How to Comfort

The text message arrived late on a Saturday night: our patient had died. It was the on-call fellow letting the rest of the team know that her passing had been peaceful and beautiful. The news was expected; the only question had been on which of a handful of days it would occur.

The message flashed onto the screen of my phone, catching my eye as I sat in my living room drinking wine with my husband and a pair of close friends. I stopped midway through recounting some story that I now cannot recall. I felt my entire self – face, posture, spirit – deflate.

“One of my patients just died,” I said, covering my face momentarily as a few tears spurted out. Then I took a deep breath, wiped my eyes, and resumed the story that I had been telling. After all, this death had not been a surprise, and our friends had come from another city to enjoy time together, not to ruminate on the sadness that comes standard with my job.

“Um,” my friend interrupted, gently touching my arm. “Do you want to talk about your patient?”

“Oh,” I sad, because suddenly it became the most natural thing in the world to share with them. “Yeah, I guess I do.”

I told them about the person she had been, about her kindness and enthusiasm and how I knew that I was a better person for having known her. Her disease,  the ups and downs, and the pain and eventual decline didn’t figure in this story; just the loss to the world that she was no longer a part of it. My friend squeezed my shoulders as I talked and cried, and our husbands, sitting on the couch opposite, listened with respect and empathy.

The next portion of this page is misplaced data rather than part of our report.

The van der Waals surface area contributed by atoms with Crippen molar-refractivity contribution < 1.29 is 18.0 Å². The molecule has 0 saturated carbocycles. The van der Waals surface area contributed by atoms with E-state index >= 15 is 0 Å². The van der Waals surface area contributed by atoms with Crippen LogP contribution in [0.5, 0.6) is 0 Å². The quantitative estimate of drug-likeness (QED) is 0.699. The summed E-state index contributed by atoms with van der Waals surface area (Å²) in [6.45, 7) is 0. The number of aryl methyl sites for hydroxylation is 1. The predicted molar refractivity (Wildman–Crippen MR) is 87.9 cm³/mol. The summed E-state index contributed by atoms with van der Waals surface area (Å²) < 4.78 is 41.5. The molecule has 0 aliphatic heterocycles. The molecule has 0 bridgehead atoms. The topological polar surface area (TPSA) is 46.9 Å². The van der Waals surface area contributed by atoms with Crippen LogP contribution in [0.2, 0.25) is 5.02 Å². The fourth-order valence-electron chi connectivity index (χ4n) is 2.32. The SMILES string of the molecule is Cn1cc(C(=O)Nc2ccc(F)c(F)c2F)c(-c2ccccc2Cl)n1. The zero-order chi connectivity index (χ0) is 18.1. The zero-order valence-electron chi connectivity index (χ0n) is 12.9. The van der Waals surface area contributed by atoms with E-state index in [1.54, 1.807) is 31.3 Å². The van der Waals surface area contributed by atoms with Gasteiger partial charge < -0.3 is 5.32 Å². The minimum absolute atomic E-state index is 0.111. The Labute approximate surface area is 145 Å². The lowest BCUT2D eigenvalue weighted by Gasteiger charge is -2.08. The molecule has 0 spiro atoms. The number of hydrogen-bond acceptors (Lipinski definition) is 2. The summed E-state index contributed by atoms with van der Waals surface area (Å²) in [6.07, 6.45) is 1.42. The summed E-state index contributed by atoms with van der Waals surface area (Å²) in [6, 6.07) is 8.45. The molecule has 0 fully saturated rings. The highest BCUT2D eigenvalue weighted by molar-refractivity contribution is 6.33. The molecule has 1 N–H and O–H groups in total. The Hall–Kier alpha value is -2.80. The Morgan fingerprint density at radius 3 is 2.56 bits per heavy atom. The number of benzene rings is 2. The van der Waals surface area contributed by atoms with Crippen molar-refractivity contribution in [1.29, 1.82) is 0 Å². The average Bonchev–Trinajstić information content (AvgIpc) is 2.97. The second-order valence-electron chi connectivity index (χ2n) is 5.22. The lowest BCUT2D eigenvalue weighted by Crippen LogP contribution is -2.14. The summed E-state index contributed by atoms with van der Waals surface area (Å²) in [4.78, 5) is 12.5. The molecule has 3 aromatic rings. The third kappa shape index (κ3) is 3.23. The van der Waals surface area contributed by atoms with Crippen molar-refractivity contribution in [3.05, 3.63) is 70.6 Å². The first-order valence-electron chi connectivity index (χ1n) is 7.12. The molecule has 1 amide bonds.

“May she rest in peace,” I finished, raising my glass. Our earlier conversation resumed its original course, though the mood remained somewhat subdued. My own processing and grief would of course continue but had clearly benefited from that first acknowledgement and release into the world.

Grief and loss are challenging, uncomfortable things, and their pervasiveness and inevitability render us no less eager or equipped to meet them. But I know that this process would have been unfolded differently – and specifically been more difficult – had I repressed my emotions as I was initially inclined to do. My friend gave me a wonderful gift by inviting me (prodding me, really) to confront and share.

Maybe it’s because she has suffered significant personal loss and remembers what helped her the most, or maybe it’s because she is incredibly empathetic and I am lucky to have her as a friend. Either way, she didn’t do that much; she didn’t say special words or make some big intervention that took away my sadness. She didn’t try to find a bright side or a silver lining, nor did she try to assign the experience some type of meaning or cosmic purpose. And she didn’t diminish or try to dampen my grief or encourage me to cheer up or move on. She just acknowledged it and invited me to let it into the space that we shared. She was there, and she let me – helped me, in fact – be exactly where I was. And that was everything.IMG-1071


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